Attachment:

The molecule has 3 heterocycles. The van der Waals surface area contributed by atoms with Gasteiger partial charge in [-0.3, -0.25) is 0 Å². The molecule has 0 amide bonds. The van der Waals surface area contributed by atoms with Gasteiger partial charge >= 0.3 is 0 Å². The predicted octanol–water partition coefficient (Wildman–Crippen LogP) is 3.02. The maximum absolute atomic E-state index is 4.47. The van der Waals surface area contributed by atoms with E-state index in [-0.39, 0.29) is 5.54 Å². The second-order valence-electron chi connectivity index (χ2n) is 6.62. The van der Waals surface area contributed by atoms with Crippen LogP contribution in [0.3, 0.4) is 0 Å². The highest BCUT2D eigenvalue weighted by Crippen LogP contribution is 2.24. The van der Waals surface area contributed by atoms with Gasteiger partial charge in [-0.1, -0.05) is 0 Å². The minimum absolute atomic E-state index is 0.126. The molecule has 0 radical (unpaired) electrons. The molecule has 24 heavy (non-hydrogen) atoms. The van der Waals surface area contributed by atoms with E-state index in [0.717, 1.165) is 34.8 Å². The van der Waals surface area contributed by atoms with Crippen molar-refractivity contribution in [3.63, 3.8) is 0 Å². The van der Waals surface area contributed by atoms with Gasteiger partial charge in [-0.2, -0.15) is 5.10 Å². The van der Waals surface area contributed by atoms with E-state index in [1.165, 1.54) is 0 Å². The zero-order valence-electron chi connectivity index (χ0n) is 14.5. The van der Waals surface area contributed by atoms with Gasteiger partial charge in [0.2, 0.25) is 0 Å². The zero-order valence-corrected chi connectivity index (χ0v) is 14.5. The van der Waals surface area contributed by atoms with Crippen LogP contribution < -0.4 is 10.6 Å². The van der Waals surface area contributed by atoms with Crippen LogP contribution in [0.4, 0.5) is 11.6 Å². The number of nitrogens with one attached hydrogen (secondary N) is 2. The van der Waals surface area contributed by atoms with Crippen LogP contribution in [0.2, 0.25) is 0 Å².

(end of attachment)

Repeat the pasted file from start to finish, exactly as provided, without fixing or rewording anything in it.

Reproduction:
The molecule has 3 heterocycles. The van der Waals surface area contributed by atoms with Gasteiger partial charge in [-0.3, -0.25) is 0 Å². The molecule has 0 amide bonds. The van der Waals surface area contributed by atoms with Gasteiger partial charge >= 0.3 is 0 Å². The predicted octanol–water partition coefficient (Wildman–Crippen LogP) is 3.02. The maximum absolute atomic E-state index is 4.47. The van der Waals surface area contributed by atoms with E-state index in [-0.39, 0.29) is 5.54 Å². The second-order valence-electron chi connectivity index (χ2n) is 6.62. The van der Waals surface area contributed by atoms with Crippen LogP contribution in [0.3, 0.4) is 0 Å². The highest BCUT2D eigenvalue weighted by Crippen LogP contribution is 2.24. The van der Waals surface area contributed by atoms with Gasteiger partial charge in [-0.1, -0.05) is 0 Å². The minimum absolute atomic E-state index is 0.126. The molecule has 0 radical (unpaired) electrons. The molecule has 24 heavy (non-hydrogen) atoms. The van der Waals surface area contributed by atoms with E-state index in [0.717, 1.165) is 34.8 Å². The van der Waals surface area contributed by atoms with Crippen molar-refractivity contribution in [3.63, 3.8) is 0 Å². The van der Waals surface area contributed by atoms with Gasteiger partial charge in [-0.2, -0.15) is 5.10 Å². The van der Waals surface area contributed by atoms with E-state index in [1.165, 1.54) is 0 Å². The zero-order valence-electron chi connectivity index (χ0n) is 14.5. The van der Waals surface area contributed by atoms with Gasteiger partial charge in [0.2, 0.25) is 0 Å². The zero-order valence-corrected chi connectivity index (χ0v) is 14.5. The van der Waals surface area contributed by atoms with Crippen LogP contribution < -0.4 is 10.6 Å². The van der Waals surface area contributed by atoms with Crippen LogP contribution in [0.4, 0.5) is 11.6 Å². The number of nitrogens with one attached hydrogen (secondary N) is 2. The van der Waals surface area contributed by atoms with Crippen LogP contribution in [0.2, 0.25) is 0 Å².